The width is still confusing me. Everything I see says if there's enough clearance with a girth on it'll fit, but today it was definitely sitting directly on his back - I think there's just not enough flocking tbh. It all feels even, no bunching, but I think more volume would help and in the meantime the half pad will help.
 

·
Registered
Joined
·
1,394 Posts
One problem with so-called 'close contact' saddles is the frame still has to clear the horse. From his back shape and the tree shape I think you're likely right - there's not enough flock in it generally, particularly mid-panel I suspect, and the saddle sits too close along the spine and maybe right through the contact area given his back shape. It might look alright, even feel fine with no-one in the saddle, but once the pressure goes on with a deep tree shape and a new panel (they're always too soft, nowadays) the panel can spread and the whole thing sits down more than you expect.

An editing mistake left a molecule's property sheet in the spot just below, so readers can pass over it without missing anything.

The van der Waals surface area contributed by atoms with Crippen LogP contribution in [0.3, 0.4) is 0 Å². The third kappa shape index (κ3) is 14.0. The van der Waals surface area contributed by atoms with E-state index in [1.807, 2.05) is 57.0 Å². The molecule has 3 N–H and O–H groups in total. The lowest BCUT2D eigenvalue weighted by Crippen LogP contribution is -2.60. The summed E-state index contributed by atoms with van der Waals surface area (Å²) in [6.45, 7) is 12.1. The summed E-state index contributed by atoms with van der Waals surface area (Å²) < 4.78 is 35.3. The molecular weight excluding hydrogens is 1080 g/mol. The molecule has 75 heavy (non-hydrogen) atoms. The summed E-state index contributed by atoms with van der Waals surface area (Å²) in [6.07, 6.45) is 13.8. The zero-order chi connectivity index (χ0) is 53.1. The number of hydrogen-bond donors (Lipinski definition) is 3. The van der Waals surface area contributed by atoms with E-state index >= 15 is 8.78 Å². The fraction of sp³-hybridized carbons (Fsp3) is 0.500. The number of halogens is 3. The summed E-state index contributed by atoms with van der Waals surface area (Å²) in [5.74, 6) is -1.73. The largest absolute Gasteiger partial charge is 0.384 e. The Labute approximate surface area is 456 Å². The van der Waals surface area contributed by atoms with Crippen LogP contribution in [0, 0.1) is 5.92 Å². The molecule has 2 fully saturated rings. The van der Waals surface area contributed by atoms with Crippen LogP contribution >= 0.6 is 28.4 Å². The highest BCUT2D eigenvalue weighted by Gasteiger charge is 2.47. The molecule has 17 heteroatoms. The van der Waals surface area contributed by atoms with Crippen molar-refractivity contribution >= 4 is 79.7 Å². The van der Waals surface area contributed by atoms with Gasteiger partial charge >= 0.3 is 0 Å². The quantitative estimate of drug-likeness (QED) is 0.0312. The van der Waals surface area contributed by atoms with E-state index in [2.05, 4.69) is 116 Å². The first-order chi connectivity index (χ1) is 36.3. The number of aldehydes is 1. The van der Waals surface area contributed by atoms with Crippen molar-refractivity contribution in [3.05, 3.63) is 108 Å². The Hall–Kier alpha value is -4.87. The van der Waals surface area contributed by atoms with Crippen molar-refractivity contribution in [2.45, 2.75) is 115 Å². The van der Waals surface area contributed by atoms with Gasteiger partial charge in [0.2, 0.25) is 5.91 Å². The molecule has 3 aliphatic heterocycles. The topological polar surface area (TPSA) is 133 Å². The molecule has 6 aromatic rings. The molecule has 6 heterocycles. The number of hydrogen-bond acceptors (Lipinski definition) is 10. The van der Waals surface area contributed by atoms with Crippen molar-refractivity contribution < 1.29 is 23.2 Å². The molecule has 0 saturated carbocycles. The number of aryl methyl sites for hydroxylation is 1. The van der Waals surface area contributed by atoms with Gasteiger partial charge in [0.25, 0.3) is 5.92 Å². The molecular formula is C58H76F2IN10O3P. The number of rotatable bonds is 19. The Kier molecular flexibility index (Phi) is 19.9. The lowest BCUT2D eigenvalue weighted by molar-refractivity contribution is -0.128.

I have a similar problem with my Westphalian, added to the fact he's very high withered and there's not enough rear gusset depth in his current saddle to get a good level, though it fits fine at the front. I use a Korrector saddle pad to get it to level, so I'd stick with a half pad for now as you say, on top of a saddlecloth, if that's what you tend to use, to spread any possible edge pressure from the pad.
Best of luck!
 
1 - 14 of 14 Posts
Top